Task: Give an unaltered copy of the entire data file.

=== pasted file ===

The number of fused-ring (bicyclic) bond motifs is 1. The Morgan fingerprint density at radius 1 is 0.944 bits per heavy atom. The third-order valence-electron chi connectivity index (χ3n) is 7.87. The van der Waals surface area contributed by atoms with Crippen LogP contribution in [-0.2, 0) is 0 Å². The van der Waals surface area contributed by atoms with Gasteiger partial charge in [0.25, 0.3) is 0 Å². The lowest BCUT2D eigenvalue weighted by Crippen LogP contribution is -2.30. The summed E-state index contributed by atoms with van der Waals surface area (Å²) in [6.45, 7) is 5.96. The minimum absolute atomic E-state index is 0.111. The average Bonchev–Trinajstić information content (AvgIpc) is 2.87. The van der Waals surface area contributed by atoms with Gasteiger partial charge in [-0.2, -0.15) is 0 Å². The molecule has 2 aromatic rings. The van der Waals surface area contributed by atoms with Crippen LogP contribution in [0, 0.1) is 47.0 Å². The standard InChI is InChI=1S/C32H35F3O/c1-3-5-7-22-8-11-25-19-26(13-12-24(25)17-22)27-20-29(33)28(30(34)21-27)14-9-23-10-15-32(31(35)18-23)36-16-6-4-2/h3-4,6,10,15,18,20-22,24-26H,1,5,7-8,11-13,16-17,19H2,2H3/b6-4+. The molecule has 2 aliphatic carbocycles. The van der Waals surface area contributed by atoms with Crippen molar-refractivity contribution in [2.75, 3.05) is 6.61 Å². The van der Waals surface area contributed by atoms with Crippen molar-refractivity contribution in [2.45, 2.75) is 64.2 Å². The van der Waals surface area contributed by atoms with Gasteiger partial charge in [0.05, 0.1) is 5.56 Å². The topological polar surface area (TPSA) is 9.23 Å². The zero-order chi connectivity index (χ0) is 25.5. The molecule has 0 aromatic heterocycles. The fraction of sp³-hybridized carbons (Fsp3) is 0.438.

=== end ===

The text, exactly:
The number of fused-ring (bicyclic) bond motifs is 1. The Morgan fingerprint density at radius 1 is 0.944 bits per heavy atom. The third-order valence-electron chi connectivity index (χ3n) is 7.87. The van der Waals surface area contributed by atoms with Crippen LogP contribution in [-0.2, 0) is 0 Å². The van der Waals surface area contributed by atoms with Gasteiger partial charge in [0.25, 0.3) is 0 Å². The lowest BCUT2D eigenvalue weighted by Crippen LogP contribution is -2.30. The summed E-state index contributed by atoms with van der Waals surface area (Å²) in [6.45, 7) is 5.96. The minimum absolute atomic E-state index is 0.111. The average Bonchev–Trinajstić information content (AvgIpc) is 2.87. The van der Waals surface area contributed by atoms with Gasteiger partial charge in [-0.2, -0.15) is 0 Å². The molecule has 2 aromatic rings. The van der Waals surface area contributed by atoms with Crippen LogP contribution in [0, 0.1) is 47.0 Å². The standard InChI is InChI=1S/C32H35F3O/c1-3-5-7-22-8-11-25-19-26(13-12-24(25)17-22)27-20-29(33)28(30(34)21-27)14-9-23-10-15-32(31(35)18-23)36-16-6-4-2/h3-4,6,10,15,18,20-22,24-26H,1,5,7-8,11-13,16-17,19H2,2H3/b6-4+. The molecule has 2 aliphatic carbocycles. The van der Waals surface area contributed by atoms with Crippen molar-refractivity contribution in [2.75, 3.05) is 6.61 Å². The van der Waals surface area contributed by atoms with Crippen molar-refractivity contribution in [2.45, 2.75) is 64.2 Å². The van der Waals surface area contributed by atoms with Gasteiger partial charge in [0.05, 0.1) is 5.56 Å². The topological polar surface area (TPSA) is 9.23 Å². The zero-order chi connectivity index (χ0) is 25.5. The molecule has 0 aromatic heterocycles. The fraction of sp³-hybridized carbons (Fsp3) is 0.438.